a. Whether the claimant failed to read or follow instructions or other communications of the department related to a claim for benefits.

b. Whether the claimant relied on the statements or representations of persons other than an employee of the department who is authorized to provide advice regarding the claimant’s claim for benefits.

c. Whether the claimant has a limitation or disability and, if so, whether the claimant provided evidence to the department of that limitation or disability.

d. The claimant’s unemployment insurance claims filing experience.

e. Any instructions or previous determinations of concealment issued or provided to the claimant.

f. Any other factor that may provide evidence of the claimant’s intent.

3. Nothing in this subsection requires the department, when making a finding of concealment, to determine or prove that a claimant had an intent or design to receive benefits to which the claimant knows he or she was not entitled.

At the same time this new law took effect in April 2016, the Department also instituted its new on-line claim-filing process that turned 11 or so questions into a 40+ question marathon.

These two changes go hand in hand. First, this new definition of concealment makes claimants liable for unemployment fraud for their unintentional mistakes on their claims. Second, the new on-line process is so complicated and cumbersome that a mistake is now incredibly easy to make (e.g., by reporting income in the wrong category or failing to check a definition relating to a question that you don’t think applies to your situation — $10 from a parent for taking care of the laundry or cutting the grass counts as babysitting income that should be reported).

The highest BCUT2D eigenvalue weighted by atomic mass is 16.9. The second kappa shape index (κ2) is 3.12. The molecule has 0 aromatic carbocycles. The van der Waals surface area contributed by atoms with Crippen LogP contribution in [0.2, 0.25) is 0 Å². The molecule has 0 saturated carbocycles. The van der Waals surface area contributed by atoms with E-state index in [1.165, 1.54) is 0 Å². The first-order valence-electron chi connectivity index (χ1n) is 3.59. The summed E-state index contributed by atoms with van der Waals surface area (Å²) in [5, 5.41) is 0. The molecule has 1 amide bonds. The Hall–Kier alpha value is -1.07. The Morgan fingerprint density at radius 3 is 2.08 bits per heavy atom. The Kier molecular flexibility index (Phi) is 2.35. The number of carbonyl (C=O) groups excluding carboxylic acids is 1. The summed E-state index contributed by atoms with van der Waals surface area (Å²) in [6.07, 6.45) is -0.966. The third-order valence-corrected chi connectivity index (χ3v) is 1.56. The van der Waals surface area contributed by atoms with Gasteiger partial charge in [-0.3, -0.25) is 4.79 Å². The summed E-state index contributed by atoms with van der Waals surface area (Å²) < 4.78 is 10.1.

Accordingly, given the ease of making a mistake and the consequences for concealment related to that mistake, no one should be filing for unemployment benefits anymore.

If you absolutely must file for unemployment benefits, do NOT file via the on-line process but make all your weekly claims by phone. And, try to get a DWD specialist on the phone when filing your weekly claim certifications and take detailed notes of any advice your receive from that DWD representative. That advice is probably your only avenue for escaping a concealment charge from DWD when you make a mistake.

New Internet Claims Filing Process for 2016

The Department of Workforce Development is revamping its Internet Claims Filing process with a much more complicated and detailed series of questions and screens. At the December 17th Advisory Council meeting, the Department was scheduled to present to the council what these changes would entail. Because of other issues, however, the council never got to see this presentation. Luckily, the Department sent me a copy.

Those filing their weekly claim certifications will now be told about fraud warnings at the start and end of their claim filing. See pp.2 and 17. And, the 14 questions now being asked are at least 20+ questions. Furthermore, rather than simplifying the information being asked about, the new questions continue to be legalistic and leave key information out.